by Annette Cycon
The "Myth of the Good Mother" is all around us, and most of us have eaten idealized messages of motherhood with our Cheerios every day since childhood.
- "A good mother is always patient and loving."
- "A good mother never loses her temper."
- "A good mother has no needs of her own and should be able to do it all."
- "A good mother never wants to run out of her house screaming."
Traditionally, mothers are expected to care for everyone in the family, provide nutritious meals in a clean and organized home, manage all the demands associated with children, extended family, holidays, schools, health care, work and partner, make the appointments, buy the birthday presents, get up in the night with the puking child... and the list goes on and on. At the same time, mothers are expected to be paragons of virtue who are always patient, calm, loving, self-sacrificing, beautiful and never angry. Mothers who work in jobs outside the home have an additional set of responsibilities on top of this.
I am not bashing dads and other co-parents here. In a majority of families, dads and co-parents shoulder household and childrearing responsibilities too, shopping, cooking, cleaning, schlepping, nurturing and everything else. My husband was a full partner in all things family-related and even so, I still felt primarily responsible. It wasn't about him, it was about me. And this what I hear from moms all the time at MotherWoman: that no matter what, the myths of motherhood are alive and well and harass us from the inside out.
We work like crazy to keep up with unspoken expectations to be perfect, or at least "good enough," and then are very hard on ourselves when we can't achieve them. Mothers become sad, angry and overwhelmed, and then they get down on themselves for being sad, angry and overwhelmed. It's a downward spiral of expectation, striving and failing, disappointment, and either anxiety, sadness, rage or giving up.
When my daughters were young and lived at home, rather than challenge these beliefs -- "Something is wrong with this picture and it isn't me" -- I blamed and questioned myself, thinking, There must be something wrong with me. I certainly didn't want to be considered a bad mother, either by myself or anybody else, so I pretended to have it all together, tried to do it all, didn't ask for help and exhausted myself. Worse than that, trying so hard to be a "good mother" made me depressed, anxious, isolated and hard on everybody else. Who did I take my frustrations out on? The people closest to me -- which gave me something else to feel guilty and depressed about.
I recently met a mom of a three-week-old baby who blamed herself because her baby is not on a schedule yet. She told this story in tears, upset that she couldn't solve the mystery of her newborn and make him content all the time. In less than a month of motherhood, she was already using the myth of the good mother to beat herself up!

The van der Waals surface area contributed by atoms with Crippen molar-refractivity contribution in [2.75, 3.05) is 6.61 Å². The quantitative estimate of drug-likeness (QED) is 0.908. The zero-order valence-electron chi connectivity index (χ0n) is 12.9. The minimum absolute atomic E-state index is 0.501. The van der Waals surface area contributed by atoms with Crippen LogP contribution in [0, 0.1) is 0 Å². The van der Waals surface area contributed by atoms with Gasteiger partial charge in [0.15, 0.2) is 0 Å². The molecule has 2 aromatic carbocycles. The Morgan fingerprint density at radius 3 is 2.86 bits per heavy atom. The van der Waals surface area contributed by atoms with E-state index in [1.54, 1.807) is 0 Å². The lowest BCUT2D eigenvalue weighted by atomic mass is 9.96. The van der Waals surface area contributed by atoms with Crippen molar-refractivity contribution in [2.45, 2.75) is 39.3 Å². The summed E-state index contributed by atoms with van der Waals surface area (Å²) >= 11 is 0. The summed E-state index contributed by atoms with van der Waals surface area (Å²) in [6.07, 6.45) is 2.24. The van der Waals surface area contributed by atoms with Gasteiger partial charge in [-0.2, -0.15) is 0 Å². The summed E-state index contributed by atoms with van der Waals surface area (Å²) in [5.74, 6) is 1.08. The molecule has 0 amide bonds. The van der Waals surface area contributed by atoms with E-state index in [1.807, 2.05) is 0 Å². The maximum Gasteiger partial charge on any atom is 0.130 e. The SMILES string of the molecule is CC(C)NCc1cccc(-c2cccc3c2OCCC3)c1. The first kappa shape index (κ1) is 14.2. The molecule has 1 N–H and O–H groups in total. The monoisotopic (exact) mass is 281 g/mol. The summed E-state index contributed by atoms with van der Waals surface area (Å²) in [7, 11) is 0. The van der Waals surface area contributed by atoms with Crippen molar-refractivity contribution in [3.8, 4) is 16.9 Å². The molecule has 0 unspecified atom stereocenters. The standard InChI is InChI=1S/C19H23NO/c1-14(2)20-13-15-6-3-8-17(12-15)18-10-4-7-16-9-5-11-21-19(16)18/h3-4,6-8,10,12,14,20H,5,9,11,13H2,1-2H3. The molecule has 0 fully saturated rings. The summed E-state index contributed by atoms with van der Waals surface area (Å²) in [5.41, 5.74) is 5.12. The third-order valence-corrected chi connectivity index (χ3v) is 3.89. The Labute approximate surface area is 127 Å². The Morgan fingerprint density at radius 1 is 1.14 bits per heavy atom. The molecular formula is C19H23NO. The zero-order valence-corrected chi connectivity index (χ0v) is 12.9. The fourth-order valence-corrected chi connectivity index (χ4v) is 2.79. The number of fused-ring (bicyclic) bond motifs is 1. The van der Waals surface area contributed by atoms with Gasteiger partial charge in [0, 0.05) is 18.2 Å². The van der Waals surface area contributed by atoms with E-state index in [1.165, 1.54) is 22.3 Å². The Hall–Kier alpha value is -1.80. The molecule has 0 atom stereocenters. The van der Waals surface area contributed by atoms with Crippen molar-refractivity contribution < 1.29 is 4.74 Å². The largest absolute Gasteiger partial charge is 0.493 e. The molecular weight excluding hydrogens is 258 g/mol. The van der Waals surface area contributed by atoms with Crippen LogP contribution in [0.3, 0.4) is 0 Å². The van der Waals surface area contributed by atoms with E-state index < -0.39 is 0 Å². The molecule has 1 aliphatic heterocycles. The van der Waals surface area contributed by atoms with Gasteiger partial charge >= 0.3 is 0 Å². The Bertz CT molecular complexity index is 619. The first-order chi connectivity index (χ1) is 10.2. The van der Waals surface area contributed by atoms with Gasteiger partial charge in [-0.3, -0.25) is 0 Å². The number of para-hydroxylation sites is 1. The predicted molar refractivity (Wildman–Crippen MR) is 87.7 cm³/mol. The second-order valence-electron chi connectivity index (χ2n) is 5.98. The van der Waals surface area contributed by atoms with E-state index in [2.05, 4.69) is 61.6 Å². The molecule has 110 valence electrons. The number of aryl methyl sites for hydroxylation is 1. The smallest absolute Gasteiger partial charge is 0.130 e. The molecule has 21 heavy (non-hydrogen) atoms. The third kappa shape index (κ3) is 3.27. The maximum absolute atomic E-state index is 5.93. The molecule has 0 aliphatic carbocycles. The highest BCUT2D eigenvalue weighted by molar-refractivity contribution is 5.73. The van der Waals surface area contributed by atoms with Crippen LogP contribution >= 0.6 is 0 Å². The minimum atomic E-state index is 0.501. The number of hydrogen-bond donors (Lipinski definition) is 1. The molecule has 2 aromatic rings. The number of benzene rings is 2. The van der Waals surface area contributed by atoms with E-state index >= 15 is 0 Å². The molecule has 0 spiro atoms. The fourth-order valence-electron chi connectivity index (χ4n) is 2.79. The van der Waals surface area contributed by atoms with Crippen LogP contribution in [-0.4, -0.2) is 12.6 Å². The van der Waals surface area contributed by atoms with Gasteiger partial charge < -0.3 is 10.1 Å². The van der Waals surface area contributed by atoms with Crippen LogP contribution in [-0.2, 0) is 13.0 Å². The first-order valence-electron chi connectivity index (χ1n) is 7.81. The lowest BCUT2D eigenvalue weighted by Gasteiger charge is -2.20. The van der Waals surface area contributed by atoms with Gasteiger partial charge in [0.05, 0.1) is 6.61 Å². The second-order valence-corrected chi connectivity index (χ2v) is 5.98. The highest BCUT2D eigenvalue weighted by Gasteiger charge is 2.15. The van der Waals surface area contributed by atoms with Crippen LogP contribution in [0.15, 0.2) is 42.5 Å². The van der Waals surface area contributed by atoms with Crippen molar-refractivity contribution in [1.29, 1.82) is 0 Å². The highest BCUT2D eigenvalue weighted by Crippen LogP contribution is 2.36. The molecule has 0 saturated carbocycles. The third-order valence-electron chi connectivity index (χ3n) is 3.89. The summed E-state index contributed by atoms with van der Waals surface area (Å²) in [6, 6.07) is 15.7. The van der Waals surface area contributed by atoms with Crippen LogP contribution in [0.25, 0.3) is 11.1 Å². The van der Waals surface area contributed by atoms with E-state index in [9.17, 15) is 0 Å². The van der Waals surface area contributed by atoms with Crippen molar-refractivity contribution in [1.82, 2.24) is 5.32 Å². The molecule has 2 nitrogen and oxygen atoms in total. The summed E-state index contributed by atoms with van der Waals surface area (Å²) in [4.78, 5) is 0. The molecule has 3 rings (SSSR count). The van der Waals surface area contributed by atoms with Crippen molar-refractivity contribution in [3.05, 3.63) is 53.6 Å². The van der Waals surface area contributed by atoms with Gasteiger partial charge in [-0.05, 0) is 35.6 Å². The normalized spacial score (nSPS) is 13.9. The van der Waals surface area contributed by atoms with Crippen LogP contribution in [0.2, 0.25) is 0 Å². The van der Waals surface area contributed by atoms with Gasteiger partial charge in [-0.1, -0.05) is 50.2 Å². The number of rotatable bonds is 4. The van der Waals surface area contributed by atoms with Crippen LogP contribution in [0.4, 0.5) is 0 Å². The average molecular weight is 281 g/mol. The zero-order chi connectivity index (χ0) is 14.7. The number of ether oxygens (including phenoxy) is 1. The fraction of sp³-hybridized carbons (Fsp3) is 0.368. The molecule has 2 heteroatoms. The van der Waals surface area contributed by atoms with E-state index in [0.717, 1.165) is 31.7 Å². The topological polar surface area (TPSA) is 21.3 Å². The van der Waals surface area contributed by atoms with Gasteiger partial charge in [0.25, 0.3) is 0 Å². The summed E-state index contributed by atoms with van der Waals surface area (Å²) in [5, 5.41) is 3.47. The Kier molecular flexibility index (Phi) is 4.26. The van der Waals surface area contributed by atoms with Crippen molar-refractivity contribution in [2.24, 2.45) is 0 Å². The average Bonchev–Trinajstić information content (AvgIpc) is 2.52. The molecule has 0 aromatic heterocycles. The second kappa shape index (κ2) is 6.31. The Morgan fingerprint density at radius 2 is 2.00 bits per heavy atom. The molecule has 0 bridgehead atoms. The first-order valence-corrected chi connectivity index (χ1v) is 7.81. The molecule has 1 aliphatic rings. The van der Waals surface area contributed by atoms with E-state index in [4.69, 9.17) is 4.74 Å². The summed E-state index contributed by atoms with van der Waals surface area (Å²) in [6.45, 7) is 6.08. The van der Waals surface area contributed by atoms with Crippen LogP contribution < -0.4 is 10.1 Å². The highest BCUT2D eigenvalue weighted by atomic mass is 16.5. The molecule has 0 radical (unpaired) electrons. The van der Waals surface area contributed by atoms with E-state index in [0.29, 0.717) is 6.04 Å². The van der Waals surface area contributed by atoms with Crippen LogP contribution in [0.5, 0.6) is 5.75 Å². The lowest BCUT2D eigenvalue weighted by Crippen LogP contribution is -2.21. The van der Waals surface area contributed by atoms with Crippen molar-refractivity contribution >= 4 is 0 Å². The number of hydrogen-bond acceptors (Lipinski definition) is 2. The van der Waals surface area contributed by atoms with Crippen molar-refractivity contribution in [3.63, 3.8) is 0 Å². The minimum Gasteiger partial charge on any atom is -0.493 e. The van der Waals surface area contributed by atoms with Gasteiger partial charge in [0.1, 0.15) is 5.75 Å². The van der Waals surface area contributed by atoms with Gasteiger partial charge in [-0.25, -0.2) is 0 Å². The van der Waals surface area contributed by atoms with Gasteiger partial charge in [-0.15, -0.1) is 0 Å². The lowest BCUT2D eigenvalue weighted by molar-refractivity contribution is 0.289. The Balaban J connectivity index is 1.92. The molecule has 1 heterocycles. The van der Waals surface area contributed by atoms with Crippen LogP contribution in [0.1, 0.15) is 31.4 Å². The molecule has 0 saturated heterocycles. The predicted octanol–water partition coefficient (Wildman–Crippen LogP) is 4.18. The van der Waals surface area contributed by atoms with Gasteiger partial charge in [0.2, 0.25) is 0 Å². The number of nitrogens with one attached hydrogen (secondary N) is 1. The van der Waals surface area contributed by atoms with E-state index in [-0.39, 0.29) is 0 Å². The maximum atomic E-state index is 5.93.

In MotherWoman groups, moms get an opportunity to untangle and challenge good mother myths in the company of other moms who drank the Kool-Aid too. We share the crazy-making standards we hold ourselves up to, see how unfair and unrealistic they are and dismantle them. Once I see how I am stressing myself by expecting myself to be able to do it all, I can give myself a break and make some other choices. The mom of the three-week-old baby was so relieved to realize that she could stop blaming herself. Talking about this negative spiral and hearing that other moms identified with her feelings made all the difference for her.
Dominant messages and images about what "good mothers" should look like and how their lives should be reinforce white, heterosexual, middle-class concepts of motherhood that fail to reflect the lives of a majority of mothers, including mothers of color, single, low-income, young mothers, LGBTQ, multi-racial, multi-generational, immigrant, divorced or co-parenting families.
Women in these circumstances have to work twice as hard to prove themselves in any arena, whether in the workplace, school or motherhood. If a mom is depressed or struggling emotionally with stress in her life, her inner strength is compromised, making it even more difficult to battle discrimination and other barriers. A negative cycle begins. This is not just her problem. It is a problem for all of us.
Myths of motherhood are toxic. They not only diminish our personal empowerment to value ourselves and raise our families according to our own beliefs and choices, but they also reinforce oppressions that keep a majority of women disempowered, pushing them farther into a corner. The silver lining, if there is one, is that angry women are powerful women. MotherWoman harnesses the power of women to speak the truth about motherhood so that we can stop the negative cycle of motherhood myths. Supported by a respectful community with realistic expectations, mothers can get on with the most important business at hand, raising the next generation well.
Annette Cycon is the founder of MotherWoman, a non-profit dedicated to supporting and empowering mothers to create personal and social change. She develops and offers professional trainings on perinatal emotional complications to build community-based perinatal safety nets for moms and families. She has been leading mothers' support groups for over 20 years, and believes that speaking the truth about motherhood is revolutionary! She is the mother of two daughters, ages 23 and 21.
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